- ...name of the new virtual hard disk file: XubuntuTero
- ...size of virtaul hard disk: 20 GB
Now, a new virtual machine is created. It's shown on the list on the left in the GUI. Right click on the new XubuntuTero entry and choose Settings.
- (Virtual Machine) Settings: Storage:
- Select under Controller: IDE device (CDROM icon) Emtpy
- Attributes: Optical Drive, click the tiny CDROM icon drop down menu.
- Choose Virtual Optical Disk File: Select the ISO file you have downloaded, xubuntu-18.04.4-desktop-amd64.iso
Install Xubuntu Linux
Double click XubuntuTero entry to boot the virtual machine. Your new machine boots from the ISO cdrom image. Booting to desktop and starting the installer
- Install: English, Try Xubuntu
- You'll get a desktop - you're running Xubuntu Linux
- Double click "Install Xubuntu 18.04... LTS" on the left side of desktop
The installer starts.
- Welcome: English
- Keyboard layout: Finnish, Finnish (You can type "åäö" to the box to try it out. If you have some other physical keyboard layout, you can choose that one)
- Yes: Download updates while installing Xubuntu
- Yes: Install third-party software for graphics and Wi-Fi hardware...
- Installation type
- Yes: Erase disk and install Xubuntu
- Where are you?
- Who are you?
- Your name: John Doe (use your full name here, normally written)
- Your computers name: noop (might become public DNS name, so single lowercase ASCII word)
- Pick a username: john (lower case, max 8 chars, must start with a-z, may only contain a-z 0-9)
- Choose a password: shaipo%N8e (ALWAYS USE A GOOD PASSWORD. Never use a bad password.)
- Yes: Require my password to log in
- After waiting 10-15 min, the system is installed.
- Installation Complete
- Restart Now
- Press ENTER (VirtualBox removes the virtual CDROM automatically, as you can see on menu Devices: Optical Drives)
Wait while your VM boots to freshly installed system. Log into your new desktop.
Open Firefox, Google (or DuckDuckGo) "Tero Karvinen" and click a link. If it worked, you just tested the critical components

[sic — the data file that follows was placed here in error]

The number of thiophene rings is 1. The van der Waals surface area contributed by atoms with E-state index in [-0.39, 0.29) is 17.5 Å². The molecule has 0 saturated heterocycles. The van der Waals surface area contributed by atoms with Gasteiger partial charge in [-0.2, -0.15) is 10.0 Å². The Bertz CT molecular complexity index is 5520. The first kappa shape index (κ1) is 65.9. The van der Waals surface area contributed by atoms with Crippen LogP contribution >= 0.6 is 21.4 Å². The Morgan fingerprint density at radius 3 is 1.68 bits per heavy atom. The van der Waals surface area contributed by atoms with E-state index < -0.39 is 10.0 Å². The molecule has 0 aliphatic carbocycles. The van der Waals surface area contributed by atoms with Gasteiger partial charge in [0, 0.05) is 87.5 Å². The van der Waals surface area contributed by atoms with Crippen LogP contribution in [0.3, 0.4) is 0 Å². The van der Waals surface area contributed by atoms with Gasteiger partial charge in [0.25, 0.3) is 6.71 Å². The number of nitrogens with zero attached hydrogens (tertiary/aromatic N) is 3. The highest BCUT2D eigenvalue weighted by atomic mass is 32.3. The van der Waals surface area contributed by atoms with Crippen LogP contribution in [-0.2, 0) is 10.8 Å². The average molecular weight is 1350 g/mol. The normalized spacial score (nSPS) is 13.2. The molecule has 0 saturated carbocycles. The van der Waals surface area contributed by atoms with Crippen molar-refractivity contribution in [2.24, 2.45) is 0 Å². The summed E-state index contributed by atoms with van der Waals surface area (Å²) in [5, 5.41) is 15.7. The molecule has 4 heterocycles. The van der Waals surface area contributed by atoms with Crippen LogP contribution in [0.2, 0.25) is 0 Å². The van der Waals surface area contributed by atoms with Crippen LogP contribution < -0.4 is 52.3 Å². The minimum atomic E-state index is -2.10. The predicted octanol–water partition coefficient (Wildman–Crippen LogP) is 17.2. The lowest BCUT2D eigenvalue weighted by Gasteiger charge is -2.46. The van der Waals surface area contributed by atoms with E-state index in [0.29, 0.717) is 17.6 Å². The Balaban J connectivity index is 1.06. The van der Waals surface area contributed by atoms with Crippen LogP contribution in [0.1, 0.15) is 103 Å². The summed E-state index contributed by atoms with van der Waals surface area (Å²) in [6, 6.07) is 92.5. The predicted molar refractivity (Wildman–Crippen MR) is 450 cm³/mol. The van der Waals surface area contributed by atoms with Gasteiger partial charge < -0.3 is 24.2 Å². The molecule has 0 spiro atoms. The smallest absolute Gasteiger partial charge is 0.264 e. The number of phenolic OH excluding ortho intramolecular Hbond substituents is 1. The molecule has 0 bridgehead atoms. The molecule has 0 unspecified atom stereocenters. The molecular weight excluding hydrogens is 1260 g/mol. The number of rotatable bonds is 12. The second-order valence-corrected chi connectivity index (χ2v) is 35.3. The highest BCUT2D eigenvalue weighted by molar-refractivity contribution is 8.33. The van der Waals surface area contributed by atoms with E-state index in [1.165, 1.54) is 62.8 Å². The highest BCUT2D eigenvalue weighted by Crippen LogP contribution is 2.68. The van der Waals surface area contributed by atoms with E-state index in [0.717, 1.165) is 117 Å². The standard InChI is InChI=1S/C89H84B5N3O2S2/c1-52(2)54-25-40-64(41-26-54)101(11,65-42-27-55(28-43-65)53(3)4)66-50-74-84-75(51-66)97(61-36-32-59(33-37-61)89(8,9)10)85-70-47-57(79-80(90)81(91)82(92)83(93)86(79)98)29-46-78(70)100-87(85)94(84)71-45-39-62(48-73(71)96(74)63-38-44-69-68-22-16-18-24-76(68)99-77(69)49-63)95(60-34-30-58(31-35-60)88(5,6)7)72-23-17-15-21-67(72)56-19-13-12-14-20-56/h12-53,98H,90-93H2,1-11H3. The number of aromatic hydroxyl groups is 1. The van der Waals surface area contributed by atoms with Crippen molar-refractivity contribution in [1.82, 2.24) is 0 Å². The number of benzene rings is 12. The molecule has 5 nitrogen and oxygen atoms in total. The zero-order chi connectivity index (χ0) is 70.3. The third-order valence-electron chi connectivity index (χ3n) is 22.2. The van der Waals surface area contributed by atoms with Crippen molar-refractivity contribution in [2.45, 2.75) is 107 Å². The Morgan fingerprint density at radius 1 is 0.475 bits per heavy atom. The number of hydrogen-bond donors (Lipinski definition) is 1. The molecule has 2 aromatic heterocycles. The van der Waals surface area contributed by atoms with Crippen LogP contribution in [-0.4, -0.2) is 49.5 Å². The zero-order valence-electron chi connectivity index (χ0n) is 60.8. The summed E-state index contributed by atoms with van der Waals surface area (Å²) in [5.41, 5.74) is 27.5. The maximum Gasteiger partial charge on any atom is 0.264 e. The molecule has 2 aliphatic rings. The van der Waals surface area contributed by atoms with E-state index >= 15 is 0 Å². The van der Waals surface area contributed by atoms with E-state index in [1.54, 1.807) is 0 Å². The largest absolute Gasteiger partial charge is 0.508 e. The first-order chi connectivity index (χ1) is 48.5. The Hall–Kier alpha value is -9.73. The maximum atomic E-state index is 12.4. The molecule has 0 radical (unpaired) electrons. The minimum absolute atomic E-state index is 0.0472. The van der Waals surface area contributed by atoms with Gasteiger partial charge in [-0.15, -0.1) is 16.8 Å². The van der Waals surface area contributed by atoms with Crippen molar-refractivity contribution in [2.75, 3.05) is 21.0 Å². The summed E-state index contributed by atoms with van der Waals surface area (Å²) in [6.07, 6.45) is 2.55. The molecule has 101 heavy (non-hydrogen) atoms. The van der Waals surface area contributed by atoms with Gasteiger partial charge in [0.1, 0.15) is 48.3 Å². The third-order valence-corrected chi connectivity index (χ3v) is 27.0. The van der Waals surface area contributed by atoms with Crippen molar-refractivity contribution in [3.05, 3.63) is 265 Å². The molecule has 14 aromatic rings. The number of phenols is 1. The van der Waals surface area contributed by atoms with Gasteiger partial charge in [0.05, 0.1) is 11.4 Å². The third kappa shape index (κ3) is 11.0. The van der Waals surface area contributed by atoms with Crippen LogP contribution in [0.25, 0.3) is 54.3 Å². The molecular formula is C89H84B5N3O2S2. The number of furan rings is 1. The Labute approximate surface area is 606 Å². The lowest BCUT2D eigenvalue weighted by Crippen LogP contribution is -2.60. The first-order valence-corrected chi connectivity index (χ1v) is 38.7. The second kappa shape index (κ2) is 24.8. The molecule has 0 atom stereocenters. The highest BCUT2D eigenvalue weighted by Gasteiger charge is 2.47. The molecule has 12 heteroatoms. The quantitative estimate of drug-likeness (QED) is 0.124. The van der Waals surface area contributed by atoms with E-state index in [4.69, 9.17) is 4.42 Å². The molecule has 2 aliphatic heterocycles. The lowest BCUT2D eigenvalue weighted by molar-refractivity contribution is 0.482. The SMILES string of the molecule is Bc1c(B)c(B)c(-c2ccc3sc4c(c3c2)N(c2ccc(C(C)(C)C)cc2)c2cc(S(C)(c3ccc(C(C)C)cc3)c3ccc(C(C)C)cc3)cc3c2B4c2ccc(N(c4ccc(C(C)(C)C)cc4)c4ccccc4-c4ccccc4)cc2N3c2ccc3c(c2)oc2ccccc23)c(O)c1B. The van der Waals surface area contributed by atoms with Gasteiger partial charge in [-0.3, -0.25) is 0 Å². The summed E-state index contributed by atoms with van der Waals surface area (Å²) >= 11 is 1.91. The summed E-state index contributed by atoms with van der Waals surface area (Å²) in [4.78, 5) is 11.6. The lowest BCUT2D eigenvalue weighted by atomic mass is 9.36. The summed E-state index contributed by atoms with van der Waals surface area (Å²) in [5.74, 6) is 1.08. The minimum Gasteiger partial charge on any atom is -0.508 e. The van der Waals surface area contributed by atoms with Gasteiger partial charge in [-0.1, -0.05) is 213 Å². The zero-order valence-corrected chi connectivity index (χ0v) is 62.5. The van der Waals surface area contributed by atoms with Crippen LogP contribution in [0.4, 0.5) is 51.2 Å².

- Internet connection works (at least well enough to transfer the web page)
- Display (you're looking at it)
- Keyboard (you typed in the search)
- Mouse (you clicked a link)
Well done, you have now installed Linux to your virtual machine.
VirtualBox Guest Additions
With guest additions, you can strech your desktop, use clipboard to copy-paste between host and guest OS, and create file shares between guest and host.
- Devices: Insert Guest Additions CD image... (menu on top of guest os window)
- "download this disk...?": Download; "Are you sure": Download
- "insert...?" Insert (after a moment, file manager likely opens showing the disk)
- Start a terminal (ugly-T or top left menu: "Terminal Emulator"
Install requirements and and install addons.
$ sudo apt-get update $ sudo apt-get -y install linux-headers-$(uname -r) build-essential dkms virtualbox-guest-dkms $ cd /media/*/VBox* $ sudo ./VBoxLinuxAdditions.run # type your password when asked
Building the kernel modules is automatic, but it takes a while. As it says, "Running kernel modules will not be replaced until the system is restarted".
Reboot guest OS. 'sudo shutdown -r now' or you can hunt the reboot button from the menu.
Test that guest additions work. Stretch the VirtualBox guest OS window. Does the desktop fill the larger window? If the desktop is now larger, it works, you have guest additions. If it does not, try grabbing a corner of the window to strecth instead of using the maximize button.
Well done, you are ready to use your guest OS.
Updated. After two months of use, these tools are working nicely. Improved RAM recommendations for virtual machines.